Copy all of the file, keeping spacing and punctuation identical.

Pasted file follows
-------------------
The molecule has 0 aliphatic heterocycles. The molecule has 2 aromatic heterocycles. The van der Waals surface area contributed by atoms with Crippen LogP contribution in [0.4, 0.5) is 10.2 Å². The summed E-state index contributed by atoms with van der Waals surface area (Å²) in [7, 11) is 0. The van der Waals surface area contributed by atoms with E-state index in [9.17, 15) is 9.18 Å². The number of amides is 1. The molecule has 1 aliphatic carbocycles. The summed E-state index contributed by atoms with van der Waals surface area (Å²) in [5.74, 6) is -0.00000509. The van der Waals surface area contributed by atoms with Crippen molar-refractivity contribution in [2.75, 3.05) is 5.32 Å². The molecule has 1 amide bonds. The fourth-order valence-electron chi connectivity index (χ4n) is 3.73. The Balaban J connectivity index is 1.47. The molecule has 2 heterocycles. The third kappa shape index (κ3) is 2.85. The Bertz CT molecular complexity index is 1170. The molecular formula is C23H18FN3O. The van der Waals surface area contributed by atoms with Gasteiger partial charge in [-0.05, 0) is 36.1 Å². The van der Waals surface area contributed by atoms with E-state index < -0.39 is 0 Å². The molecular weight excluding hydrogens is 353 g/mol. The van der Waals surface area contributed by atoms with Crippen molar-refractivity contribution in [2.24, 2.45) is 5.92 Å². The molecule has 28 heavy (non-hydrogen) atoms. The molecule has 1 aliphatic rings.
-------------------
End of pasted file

The molecule has 0 aliphatic heterocycles. The molecule has 2 aromatic heterocycles. The van der Waals surface area contributed by atoms with Crippen LogP contribution in [0.4, 0.5) is 10.2 Å². The summed E-state index contributed by atoms with van der Waals surface area (Å²) in [7, 11) is 0. The van der Waals surface area contributed by atoms with E-state index in [9.17, 15) is 9.18 Å². The number of amides is 1. The molecule has 1 aliphatic carbocycles. The summed E-state index contributed by atoms with van der Waals surface area (Å²) in [5.74, 6) is -0.00000509. The van der Waals surface area contributed by atoms with Crippen molar-refractivity contribution in [2.75, 3.05) is 5.32 Å². The molecule has 1 amide bonds. The fourth-order valence-electron chi connectivity index (χ4n) is 3.73. The Balaban J connectivity index is 1.47. The molecule has 2 heterocycles. The third kappa shape index (κ3) is 2.85. The Bertz CT molecular complexity index is 1170. The molecular formula is C23H18FN3O. The van der Waals surface area contributed by atoms with Gasteiger partial charge in [-0.05, 0) is 36.1 Å². The van der Waals surface area contributed by atoms with E-state index < -0.39 is 0 Å². The molecular weight excluding hydrogens is 353 g/mol. The van der Waals surface area contributed by atoms with Crippen molar-refractivity contribution in [2.24, 2.45) is 5.92 Å². The molecule has 28 heavy (non-hydrogen) atoms. The molecule has 1 aliphatic rings.